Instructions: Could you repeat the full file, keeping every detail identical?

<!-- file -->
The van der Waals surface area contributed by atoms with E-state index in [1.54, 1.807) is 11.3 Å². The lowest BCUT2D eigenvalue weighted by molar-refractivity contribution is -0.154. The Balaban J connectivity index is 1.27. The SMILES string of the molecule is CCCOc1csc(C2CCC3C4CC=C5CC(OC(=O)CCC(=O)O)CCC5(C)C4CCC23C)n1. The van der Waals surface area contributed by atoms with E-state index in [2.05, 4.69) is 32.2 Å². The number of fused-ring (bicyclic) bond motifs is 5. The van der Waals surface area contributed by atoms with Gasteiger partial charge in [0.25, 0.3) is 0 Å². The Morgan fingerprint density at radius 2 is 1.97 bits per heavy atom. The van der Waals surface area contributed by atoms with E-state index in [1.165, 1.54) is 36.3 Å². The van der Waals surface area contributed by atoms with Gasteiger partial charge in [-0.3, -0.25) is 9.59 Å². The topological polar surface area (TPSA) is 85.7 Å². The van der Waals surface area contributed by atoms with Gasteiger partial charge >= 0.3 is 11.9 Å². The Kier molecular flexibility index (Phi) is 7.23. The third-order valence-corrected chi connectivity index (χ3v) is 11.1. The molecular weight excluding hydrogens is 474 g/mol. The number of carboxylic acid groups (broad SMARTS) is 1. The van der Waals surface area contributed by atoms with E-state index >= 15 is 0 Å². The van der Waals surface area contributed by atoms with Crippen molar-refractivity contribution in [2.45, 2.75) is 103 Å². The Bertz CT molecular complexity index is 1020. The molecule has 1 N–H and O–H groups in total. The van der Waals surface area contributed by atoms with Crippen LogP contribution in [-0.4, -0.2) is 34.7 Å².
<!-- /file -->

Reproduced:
The van der Waals surface area contributed by atoms with E-state index in [1.54, 1.807) is 11.3 Å². The lowest BCUT2D eigenvalue weighted by molar-refractivity contribution is -0.154. The Balaban J connectivity index is 1.27. The SMILES string of the molecule is CCCOc1csc(C2CCC3C4CC=C5CC(OC(=O)CCC(=O)O)CCC5(C)C4CCC23C)n1. The van der Waals surface area contributed by atoms with E-state index in [2.05, 4.69) is 32.2 Å². The number of fused-ring (bicyclic) bond motifs is 5. The van der Waals surface area contributed by atoms with Gasteiger partial charge in [0.25, 0.3) is 0 Å². The Morgan fingerprint density at radius 2 is 1.97 bits per heavy atom. The van der Waals surface area contributed by atoms with E-state index in [1.165, 1.54) is 36.3 Å². The van der Waals surface area contributed by atoms with Gasteiger partial charge in [-0.3, -0.25) is 9.59 Å². The topological polar surface area (TPSA) is 85.7 Å². The van der Waals surface area contributed by atoms with Gasteiger partial charge >= 0.3 is 11.9 Å². The Kier molecular flexibility index (Phi) is 7.23. The third-order valence-corrected chi connectivity index (χ3v) is 11.1. The molecular weight excluding hydrogens is 474 g/mol. The number of carboxylic acid groups (broad SMARTS) is 1. The van der Waals surface area contributed by atoms with E-state index >= 15 is 0 Å². The van der Waals surface area contributed by atoms with Crippen molar-refractivity contribution in [2.45, 2.75) is 103 Å². The Bertz CT molecular complexity index is 1020. The molecule has 1 N–H and O–H groups in total. The van der Waals surface area contributed by atoms with Crippen LogP contribution in [-0.4, -0.2) is 34.7 Å².